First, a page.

LIAM BRADY was once part of a pretty handy Juventus side which needed a big performance in Turin to get past Celtic and into the next round of the old European Cup.
But despite some divided loyalties ahead of tonight's meeting of the two clubs in Italy – Brady of course played for Juve and managed Celtic a decade later – the Dubliner cannot see anything but another Italian win tonight.
But Brady feels that manager Neil Lennon deserves credit for getting the Scottish side this far in the competition.
"I think for Celtic to get this far was an amazing achievement. To get out of such a hard group was a brilliant thing to do; to come out of a group that had Barcelona, Benfica and Spartak Moscow was something to be proud of," Brady told the Herald.
"If you look at the budget that Neil Lennon is working off compared to the other clubs, he has shown some real tactical nous to get them this far.
"And they can be proud of the fact that they beat Barcelona, maybe that was the start of Barcelona's dip in form," he added with a grin.
Brady also smiles when he looks back on those battles with Celtic three decades ago. Back in the 1981/82 season, Brady was firmly ensconced in a Juve side, under Giovanni Trapattoni, who came into the European Cup campaign eager to make up for a Euro disappointment the previous season (Brady's first in Italy) when Juve were knocked out of the UEFA Cup by a Zbigniew Boniek-inspired Polish side, Widzew Lodz.
And in the first round, Juve were drawn against Celtic, an occasion with an Irish tint as Packie Bonner was in goal for the Bhoys while Brady made his first trip back to Britain for a competitive game since leaving Arsenal in the summer of 1980.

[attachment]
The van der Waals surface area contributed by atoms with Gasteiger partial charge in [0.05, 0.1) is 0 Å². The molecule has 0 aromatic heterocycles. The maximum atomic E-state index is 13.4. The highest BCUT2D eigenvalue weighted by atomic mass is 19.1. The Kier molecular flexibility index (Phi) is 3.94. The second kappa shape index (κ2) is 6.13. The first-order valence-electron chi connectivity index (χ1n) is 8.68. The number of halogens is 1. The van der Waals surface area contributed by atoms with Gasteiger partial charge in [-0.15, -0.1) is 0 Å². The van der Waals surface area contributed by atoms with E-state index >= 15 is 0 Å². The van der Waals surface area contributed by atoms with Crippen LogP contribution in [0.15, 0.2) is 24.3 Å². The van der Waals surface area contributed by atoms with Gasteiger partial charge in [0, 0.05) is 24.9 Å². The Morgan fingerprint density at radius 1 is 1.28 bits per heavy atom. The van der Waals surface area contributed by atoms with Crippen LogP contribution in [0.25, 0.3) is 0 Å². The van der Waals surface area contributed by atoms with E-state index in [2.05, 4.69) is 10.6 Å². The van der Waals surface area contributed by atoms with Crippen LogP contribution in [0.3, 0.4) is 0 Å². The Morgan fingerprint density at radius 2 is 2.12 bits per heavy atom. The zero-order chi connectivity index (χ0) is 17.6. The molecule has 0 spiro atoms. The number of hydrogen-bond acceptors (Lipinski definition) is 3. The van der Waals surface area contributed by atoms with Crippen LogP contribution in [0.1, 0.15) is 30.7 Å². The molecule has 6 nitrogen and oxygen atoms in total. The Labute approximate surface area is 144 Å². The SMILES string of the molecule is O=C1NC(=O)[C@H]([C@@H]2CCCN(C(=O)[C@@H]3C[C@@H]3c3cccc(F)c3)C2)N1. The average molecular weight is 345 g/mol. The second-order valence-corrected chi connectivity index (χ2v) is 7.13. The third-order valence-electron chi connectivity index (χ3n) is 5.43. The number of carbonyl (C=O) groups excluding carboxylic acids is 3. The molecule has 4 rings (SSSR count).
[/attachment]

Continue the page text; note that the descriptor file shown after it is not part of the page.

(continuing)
"It was a great occasion, going back to Britain and going to play Celtic at Parkhead," says Brady.
"There were a few good battles around that time. Juve played Aston Villa the next year, not long after Villa had won the European Cup.
"It was a different era to now, you only had the champions of each country involved so it was a big deal for Juve to go and play the Champions of England and then Scotland in the space of two seasons.
"I had played against Celtic in friendlies a couple of times but with the European Cup, the atmosphere was something else.
"I got a great reception from the crowd there. It was a different kind of reception when I played in Glasgow again, when I played for Inter Milan against Rangers (1984), that was another kind of welcome, I can tell you," he joked.
But there was no joking on the park as Bonner came out on top in the first battle of the Irish stars as Celtic won the home leg 1-0, Murdo McCleod the scorer, a result which put pressure on Trapattoni and his star-studded team for the second leg, which Juve duly won 2-0.
"The Celtic-Juve game that time was something else, we lost 1-0 in Parkhead but beat them 2-0 in Turin.
"It was a very close tie but I can't see tonight being like that, I can't see it being that close," Brady admits.
"A bit like the Arsenal-Bayern tie, it's very hard to see it coming off and I can't see Celtic doing it."
Even with the comfort of a 3-0 lead from the away leg, Brady believes that Juve won't relax to the extent that they'll allow Celtic a foothold in the game.
"The Italians are naturally cautious, so Juve won't be tactically naïve tonight and they won't have any nerves and I can see them going through comfortably," he added.